Neuroinflammation in the Dorsal Root Ganglia and Dorsal Horn Contributes to Persistence of Nociceptor Sensitization in SIV-Infected Antiretroviral Therapy-Treated Macaques.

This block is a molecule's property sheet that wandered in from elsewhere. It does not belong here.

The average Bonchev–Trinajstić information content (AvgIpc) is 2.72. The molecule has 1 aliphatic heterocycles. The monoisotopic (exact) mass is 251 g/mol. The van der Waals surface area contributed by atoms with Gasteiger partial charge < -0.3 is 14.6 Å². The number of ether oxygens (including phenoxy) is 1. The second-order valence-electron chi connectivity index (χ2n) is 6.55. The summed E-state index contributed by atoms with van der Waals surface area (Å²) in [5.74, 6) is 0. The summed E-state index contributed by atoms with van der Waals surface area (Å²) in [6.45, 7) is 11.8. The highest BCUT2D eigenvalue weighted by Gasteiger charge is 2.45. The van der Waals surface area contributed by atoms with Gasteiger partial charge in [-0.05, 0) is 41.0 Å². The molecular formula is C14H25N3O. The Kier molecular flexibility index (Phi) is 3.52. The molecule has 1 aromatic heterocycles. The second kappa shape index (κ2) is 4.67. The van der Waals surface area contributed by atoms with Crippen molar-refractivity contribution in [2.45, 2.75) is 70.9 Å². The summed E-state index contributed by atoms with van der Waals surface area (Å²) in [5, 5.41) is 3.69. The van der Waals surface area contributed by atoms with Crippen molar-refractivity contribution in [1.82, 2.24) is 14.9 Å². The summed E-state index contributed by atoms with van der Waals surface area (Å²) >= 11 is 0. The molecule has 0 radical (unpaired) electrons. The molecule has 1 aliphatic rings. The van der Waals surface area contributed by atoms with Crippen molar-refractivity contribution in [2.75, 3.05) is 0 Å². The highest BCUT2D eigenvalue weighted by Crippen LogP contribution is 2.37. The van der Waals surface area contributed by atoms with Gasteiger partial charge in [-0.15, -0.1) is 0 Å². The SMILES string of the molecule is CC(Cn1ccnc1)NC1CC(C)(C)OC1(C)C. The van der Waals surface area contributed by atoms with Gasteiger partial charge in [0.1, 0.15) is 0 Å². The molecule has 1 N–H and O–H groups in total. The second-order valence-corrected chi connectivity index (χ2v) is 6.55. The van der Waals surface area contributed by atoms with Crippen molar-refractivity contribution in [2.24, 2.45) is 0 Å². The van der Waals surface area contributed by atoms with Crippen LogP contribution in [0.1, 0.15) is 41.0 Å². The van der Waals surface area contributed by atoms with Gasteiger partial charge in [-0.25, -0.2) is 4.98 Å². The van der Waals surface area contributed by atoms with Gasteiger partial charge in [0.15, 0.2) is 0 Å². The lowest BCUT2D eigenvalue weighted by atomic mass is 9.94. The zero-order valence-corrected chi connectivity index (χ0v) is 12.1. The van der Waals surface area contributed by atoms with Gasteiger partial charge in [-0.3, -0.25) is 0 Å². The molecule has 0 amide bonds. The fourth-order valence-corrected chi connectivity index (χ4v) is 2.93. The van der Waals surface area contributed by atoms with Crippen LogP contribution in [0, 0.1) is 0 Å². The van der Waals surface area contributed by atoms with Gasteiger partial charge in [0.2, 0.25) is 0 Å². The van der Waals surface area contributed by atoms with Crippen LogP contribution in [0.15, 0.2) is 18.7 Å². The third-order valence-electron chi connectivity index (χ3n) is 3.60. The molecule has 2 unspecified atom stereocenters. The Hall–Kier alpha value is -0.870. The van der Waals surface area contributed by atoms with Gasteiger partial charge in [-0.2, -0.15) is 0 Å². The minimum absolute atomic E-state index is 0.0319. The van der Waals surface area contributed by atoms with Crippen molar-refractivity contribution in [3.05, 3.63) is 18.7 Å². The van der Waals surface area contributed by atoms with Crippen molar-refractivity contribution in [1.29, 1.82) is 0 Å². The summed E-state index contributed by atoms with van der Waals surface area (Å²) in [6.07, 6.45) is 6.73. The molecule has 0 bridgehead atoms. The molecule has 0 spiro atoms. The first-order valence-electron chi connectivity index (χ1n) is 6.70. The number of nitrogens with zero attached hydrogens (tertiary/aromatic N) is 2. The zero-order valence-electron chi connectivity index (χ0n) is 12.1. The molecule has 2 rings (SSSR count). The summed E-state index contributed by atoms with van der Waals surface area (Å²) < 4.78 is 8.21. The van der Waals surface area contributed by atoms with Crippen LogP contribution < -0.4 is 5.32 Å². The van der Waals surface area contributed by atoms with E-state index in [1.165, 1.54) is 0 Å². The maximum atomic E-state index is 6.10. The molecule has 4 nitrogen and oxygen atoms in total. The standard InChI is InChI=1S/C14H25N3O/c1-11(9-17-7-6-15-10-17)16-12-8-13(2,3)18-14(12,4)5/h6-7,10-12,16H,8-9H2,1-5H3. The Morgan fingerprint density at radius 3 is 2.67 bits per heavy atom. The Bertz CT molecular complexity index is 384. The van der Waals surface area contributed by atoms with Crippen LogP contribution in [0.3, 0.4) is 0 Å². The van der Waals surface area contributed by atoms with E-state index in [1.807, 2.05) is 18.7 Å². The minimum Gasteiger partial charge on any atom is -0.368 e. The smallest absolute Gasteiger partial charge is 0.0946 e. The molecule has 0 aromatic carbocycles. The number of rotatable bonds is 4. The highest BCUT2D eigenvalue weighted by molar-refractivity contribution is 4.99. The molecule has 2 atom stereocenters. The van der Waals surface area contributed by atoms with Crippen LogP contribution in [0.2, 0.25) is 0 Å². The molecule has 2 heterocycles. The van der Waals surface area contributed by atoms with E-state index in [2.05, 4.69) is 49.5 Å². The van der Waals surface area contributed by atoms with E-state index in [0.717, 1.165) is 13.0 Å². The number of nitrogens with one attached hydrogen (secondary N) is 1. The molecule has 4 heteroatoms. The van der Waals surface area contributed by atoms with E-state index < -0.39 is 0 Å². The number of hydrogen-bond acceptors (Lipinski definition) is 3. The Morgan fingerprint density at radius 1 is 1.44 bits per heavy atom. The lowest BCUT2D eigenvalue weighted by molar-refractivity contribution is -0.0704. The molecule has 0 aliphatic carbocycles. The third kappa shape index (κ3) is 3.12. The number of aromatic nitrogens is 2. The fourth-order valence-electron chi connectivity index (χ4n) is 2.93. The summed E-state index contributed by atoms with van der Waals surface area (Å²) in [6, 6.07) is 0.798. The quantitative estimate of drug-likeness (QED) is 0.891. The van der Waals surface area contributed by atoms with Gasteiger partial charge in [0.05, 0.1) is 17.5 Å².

Despite the development of antiretroviral therapy (ART), HIV-associated distal sensory polyneuropathy remains prevalent. Using SIV-infected rhesus macaques, this study examined molecular mechanisms of peripheral and central sensitization to infer chronic pain from HIV infection. Previous studies identified atrophy in nociceptive neurons during SIV infection, which was associated with monocyte infiltration into the dorsal root ganglia (DRG). However, the sensory signaling mechanism connecting this pathology to symptoms remains unclear, especially because pain persists after resolution of high viremia and inflammation with ART. We hypothesize that residual DRG and dorsal horn neuroinflammation contributes to nociceptive sensitization. Using three cohorts of macaques [uninfected, SIV infected, and SIV infected with ART (SIV+/ART)], we show an increase in the cellular and cytokine inflammatory profiles in the DRG of SIV+/ART macaques compared with uninfected animals. This study found significant increased expression of nociceptive ion channels, TRPV1, and TRPA1 among DRG neurons in SIV+/ART compared with uninfected animals. SIV-infected and SIV+/ART animals showed reduced innervation of the nonpeptidergic nociceptors into the dorsal horn compared with uninfected animals. Finally, there were a significantly higher number of CD68+ cells in the dorsal horn of SIV+/ART macaques compared with uninfected animals. In summary, these data demonstrate that neuroinflammation, characteristics of nociceptor sensitization, and central terminal atrophy persists in SIV+/ART animals.
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